Practical Theory - The Origin
The Scholars in CyberEnglish
ToDaY's MeNu - Ted

Thursday, March 20, 2008


Perhaps one of the most universal web lessons available is the WebQuest. Bernie Dodge has done us a great service. The WebQuest is pure scholarship. The writer, a teacher, makes hir work public; other teachers use it and peer review the WebQuest; and the writer passes it on for others to use.

There are a number of reasons the WebQuest is so valuable. WebQuests are made by teachers or student teachers. They are realistic lessons made by actual teachers in the classroom who use them before publishing them. They follow a plan found on the WebQuest website. They are adaptable by teachers in other states very easily. They augment what is being done in the classroom. They provide good lessons for schools when scholars or teachers are going to be absent for a given period of time. They are project oriented, require collaboration, and provide good research skills. Teachers can log on to the website and begin using a WebQuest by using the search features. This provides the teacher a practical example and of how the WebQuest works. After using a number of WebQuests, the site has a great tool to help the teacher create hir own WebQuest and to add it to the library for others to use. The process is fantastic. The WebQuest also serves as a possible foundation for a national curriculum because it is teacher generated and peer reviewed, rather than textbook corporation directed. Oh and the WebQuest is free.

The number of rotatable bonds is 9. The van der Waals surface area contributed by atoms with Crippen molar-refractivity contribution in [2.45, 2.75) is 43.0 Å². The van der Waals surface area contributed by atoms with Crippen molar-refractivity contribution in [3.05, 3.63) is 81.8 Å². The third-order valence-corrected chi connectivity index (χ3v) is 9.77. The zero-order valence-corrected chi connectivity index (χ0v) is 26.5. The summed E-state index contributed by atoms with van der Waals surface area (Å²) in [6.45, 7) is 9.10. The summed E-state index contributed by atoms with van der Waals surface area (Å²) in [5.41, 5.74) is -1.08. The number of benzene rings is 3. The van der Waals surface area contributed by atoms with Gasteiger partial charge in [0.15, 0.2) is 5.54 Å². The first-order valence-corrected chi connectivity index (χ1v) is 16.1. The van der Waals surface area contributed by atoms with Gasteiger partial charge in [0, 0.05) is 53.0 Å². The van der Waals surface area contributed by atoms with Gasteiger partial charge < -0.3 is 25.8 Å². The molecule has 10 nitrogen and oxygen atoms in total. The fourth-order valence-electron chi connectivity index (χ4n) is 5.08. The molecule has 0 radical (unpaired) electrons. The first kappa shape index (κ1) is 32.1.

I use the WebQuest now for our school's CyberSchool. Teachers have come to find good WebQuests in their discipline that we can use in our CyberSchool. Some teachers have ventured to experiment in creating their own WebQuest. Because they are web based, scholars can access them outside of school. The WebQuest is an excellent example of how to use the Internet in the classroom.

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